3) You revealed in a post on this website that by “orthodox Christian,” you meant simply “Christian” – but you do not say that IN THE BOOK and I was reviewing THE BOOK, not what was in your mind when you wrote it. How is a reader supposed to know? By using qualifying words, doesn’t that tell the reader that such adjectives are necessary because there’s another generic version?
4) If you had stipulated IN THE BOOK that by “Christian” you meant “orthodox” Christian, Jon Rowe would not have given quite the glowing review that he gave and certain other people who have participated in this discussion on this site would have been very critical of your overall thesis especially as it applies to the Constitution (at least if your name was Gregg Frazer). They would have reacted differently. They did not find your absent definition either. Like Jefferson in the DOI, you left people to read their own preference into the book – which is good for sales and positive reviews.
5) I read the book very carefully and didn’t see a definition because it isn’t there – and you still have not shown one IN THE BOOK. What is the definition – not the location of one? On what page IN THE BOOK is that definition given?
Re defining “founding”:
1) I was trying to be conciliatory with my “partial correction” comment – trying to meet you halfway on something
2) but saying that your “focus” was on “the late eighteenth century” is hardly an actual definition of “founding.” That could mean the Declaration of Independence (1776). It could mean the state constitutions before the Articles of Confederation. It could mean the Articles of Confederation (1783), the beginning of the actual political state. It could mean the Constitution (1789). This is especially true when you use the geographical term “America” instead of the political term “United States.”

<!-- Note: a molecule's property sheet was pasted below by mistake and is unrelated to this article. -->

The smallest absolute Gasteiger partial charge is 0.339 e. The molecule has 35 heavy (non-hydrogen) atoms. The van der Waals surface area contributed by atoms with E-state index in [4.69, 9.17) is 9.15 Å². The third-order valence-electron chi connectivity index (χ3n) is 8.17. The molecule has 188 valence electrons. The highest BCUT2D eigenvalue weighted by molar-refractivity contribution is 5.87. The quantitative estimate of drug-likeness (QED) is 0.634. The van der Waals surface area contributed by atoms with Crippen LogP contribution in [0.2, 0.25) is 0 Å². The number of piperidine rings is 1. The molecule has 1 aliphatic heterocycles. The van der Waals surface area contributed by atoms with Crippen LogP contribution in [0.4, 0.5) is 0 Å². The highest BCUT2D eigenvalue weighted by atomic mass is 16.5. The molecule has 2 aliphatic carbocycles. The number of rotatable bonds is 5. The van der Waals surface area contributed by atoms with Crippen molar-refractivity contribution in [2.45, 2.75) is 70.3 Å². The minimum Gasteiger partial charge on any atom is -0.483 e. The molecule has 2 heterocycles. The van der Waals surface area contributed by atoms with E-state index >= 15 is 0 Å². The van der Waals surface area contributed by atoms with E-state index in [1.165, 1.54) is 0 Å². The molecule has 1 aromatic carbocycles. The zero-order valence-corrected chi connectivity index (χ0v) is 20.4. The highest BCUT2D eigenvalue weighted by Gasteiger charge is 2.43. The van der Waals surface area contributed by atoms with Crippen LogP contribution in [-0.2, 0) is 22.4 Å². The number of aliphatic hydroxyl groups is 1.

Re my claim that you argue that they were some type of Christian:
1) I’m not referring to the stats of self-identification that you mention. I’m referring to page 17 where you say that “there are good reasons to believe that many of America’s founders were orthodox Christians and there is virtually no evidence to suggest that most (or even many) of them were deists.” Since those are the only two options recognized in the book for founders and no founder is identified as anything other than deist or some kind of Christian, the logical conclusion for a reader who is reading carefully is that you are saying they are Christians. HERE in this post you say that this claim is dicta, but when it’s said IN THE BOOK (not a court ruling) without any qualification (here’s where qualifying terms are needed), then it is a claim that requires substantiation.